Veteran economist blasts 'prioritizing growth' as 'a losing game'

Veteran economist blasts 'prioritizing growth' as 'a losing game'
Image via Creative Commons.

In economics, be it liberal Keynesian economics or right-wing Milton Friedman shareholder economics, “growth” is considered sacred. But one veteran economist who believes that growth is overrated is Herman Daly.

As Daly sees it, way too much emphasis is placed on economic growth. And the veteran economist, now 83, discussed his reasons for feeling that way during an interview with the New York Times’ David Marchese that was published on July 18.

“Growth is the be-all and end-all of mainstream economic and political thinking,” Marchese explains. “Without a continually rising GDP, we’re told, we risk social instability, declining standards of living and pretty much any hope of progress. But what about the counterintuitive possibility that our current pursuit of growth, rabid as it is and causing such great ecological harm, might be incurring more costs than gains? That possibility — that prioritizing growth is ultimately a losing game — is one that the lauded economist Herman Daly has been exploring for more than 50 years.”

READ MORE: Paul Krugman and Nate Silver butt heads over the US economy

During the interview, published in a Q&A format, Daly told Marchese that he isn’t opposed to “growth” per se. But he believes that too many economists overemphasize it.

“First, I’m not against growth of wealth,” Daly noted. “I think it’s better to be richer than to be poorer. The question is: Does growth, as currently practiced and measured, really increase wealth? Is it making us richer in any aggregate sense, or might it be increasing costs faster than benefits and making us poorer? Mainstream economists don’t have any answer to that.”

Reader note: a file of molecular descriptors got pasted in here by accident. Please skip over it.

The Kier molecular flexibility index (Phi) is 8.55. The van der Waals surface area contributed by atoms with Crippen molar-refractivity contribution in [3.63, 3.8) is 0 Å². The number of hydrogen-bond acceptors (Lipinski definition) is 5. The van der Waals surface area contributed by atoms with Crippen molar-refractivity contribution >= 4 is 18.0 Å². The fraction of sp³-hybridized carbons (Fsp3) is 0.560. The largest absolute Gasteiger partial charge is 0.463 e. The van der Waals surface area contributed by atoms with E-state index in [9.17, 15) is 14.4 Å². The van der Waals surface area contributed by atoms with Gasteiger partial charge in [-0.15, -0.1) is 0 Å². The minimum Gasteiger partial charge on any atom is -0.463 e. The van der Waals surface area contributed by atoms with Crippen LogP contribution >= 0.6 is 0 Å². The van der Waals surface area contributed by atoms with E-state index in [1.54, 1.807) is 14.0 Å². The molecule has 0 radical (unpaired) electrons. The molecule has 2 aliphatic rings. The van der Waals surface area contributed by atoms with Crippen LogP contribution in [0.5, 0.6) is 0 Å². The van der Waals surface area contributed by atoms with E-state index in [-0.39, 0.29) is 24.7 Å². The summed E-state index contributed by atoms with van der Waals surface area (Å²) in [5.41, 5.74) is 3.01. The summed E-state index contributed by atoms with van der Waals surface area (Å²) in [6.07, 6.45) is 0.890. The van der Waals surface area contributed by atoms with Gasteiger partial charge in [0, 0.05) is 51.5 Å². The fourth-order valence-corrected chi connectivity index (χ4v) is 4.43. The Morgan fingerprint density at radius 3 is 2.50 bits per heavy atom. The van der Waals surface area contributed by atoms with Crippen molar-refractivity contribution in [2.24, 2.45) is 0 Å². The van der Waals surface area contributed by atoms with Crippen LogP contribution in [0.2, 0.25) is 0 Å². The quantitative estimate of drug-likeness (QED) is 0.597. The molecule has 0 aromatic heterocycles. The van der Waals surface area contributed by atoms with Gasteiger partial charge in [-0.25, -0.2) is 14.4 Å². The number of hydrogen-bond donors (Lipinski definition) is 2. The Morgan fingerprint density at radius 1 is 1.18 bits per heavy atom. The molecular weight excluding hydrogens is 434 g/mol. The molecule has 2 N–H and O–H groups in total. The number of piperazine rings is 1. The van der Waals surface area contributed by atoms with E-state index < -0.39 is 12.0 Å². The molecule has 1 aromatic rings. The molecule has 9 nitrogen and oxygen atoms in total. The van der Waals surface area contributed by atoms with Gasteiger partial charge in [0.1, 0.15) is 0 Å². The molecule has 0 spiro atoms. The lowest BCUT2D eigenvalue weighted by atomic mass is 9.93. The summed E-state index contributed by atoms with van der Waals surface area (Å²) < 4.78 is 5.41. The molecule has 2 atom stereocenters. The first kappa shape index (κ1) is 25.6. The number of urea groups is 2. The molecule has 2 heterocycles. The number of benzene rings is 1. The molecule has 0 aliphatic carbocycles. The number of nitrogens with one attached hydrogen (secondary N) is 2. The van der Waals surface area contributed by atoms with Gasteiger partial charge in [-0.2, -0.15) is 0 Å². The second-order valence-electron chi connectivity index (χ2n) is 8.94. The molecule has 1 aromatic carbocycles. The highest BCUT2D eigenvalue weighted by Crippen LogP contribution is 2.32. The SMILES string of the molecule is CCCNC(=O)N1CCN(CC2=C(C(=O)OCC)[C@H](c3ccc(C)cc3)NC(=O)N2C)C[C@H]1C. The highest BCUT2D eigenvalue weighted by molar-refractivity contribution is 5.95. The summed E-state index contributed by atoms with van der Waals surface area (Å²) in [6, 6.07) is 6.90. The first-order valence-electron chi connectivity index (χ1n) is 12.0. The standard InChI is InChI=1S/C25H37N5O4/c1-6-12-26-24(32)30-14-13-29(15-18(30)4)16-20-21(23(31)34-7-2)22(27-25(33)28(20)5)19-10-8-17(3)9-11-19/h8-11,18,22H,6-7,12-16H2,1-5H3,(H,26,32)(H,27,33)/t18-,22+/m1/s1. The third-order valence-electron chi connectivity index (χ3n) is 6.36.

Daly continued, “The reason they don’t have any answer to that is that they don’t measure costs. They only measure benefits. That’s what GDP is. More specifically, it’s the monetary value of the final goods and services produced by a nation. There’s nothing subtracted from GDP. But the libertarian notion is logical. If you’re going to be a libertarian, then you can’t accept limits to growth. But limits to growth are there.”

Over the years, liberal and progressive economists have had plenty of debates with right-wing conservative or libertarian economists about Reaganomics and the performance of the U.S. economy under President Ronald Reagan during the 1980s. Right-wing students of Friedman or “shareholder economics” often point out that the U.S. economy grew by leaps and bounds under Reagan; liberals such as Robert Reich and the New York Times’ Paul Krugman, both major proponents of New Deal and Great Society economics, will argue, in response, that too much of the growth went to the top during the Reagan years and that “trickle-down economics” didn’t really trickle down the way that Friedman disciples claim it did.

READ MORE: Economist Paul Krugman explains why the US is a long way from the painful 'stagflation' of 1979

Some liberal or progressive economists will argue that President Franklin Delano Roosevelt and his New Deal pursued pro-growth policies but wanted to make sure that economic growth benefitted a wider range of the U.S. population. But whether an economic argument is coming from the left or the right, “growth” is often cited as a key goal.

Marchese asked Daly how a country would “continue to raise its standard of living without growing its GDP?”

Daly responded, “It’s a false assumption to say that growth is increasing the standard of living in the present world because we measure growth as growth in GDP. If it goes up, does that mean we’re increasing standard of living? We’ve said that it does, but we’ve left out all the costs of increasing GDP. We really don’t know that the standard is going up. If you subtract for the deaths and injuries caused by automobile accidents, chemical pollution, wildfires and many other costs induced by excessive growth, it’s not clear at all.”

READ MORE: Watch: Robert Reich dismantles the 'rubbish' behind minimum wage myths

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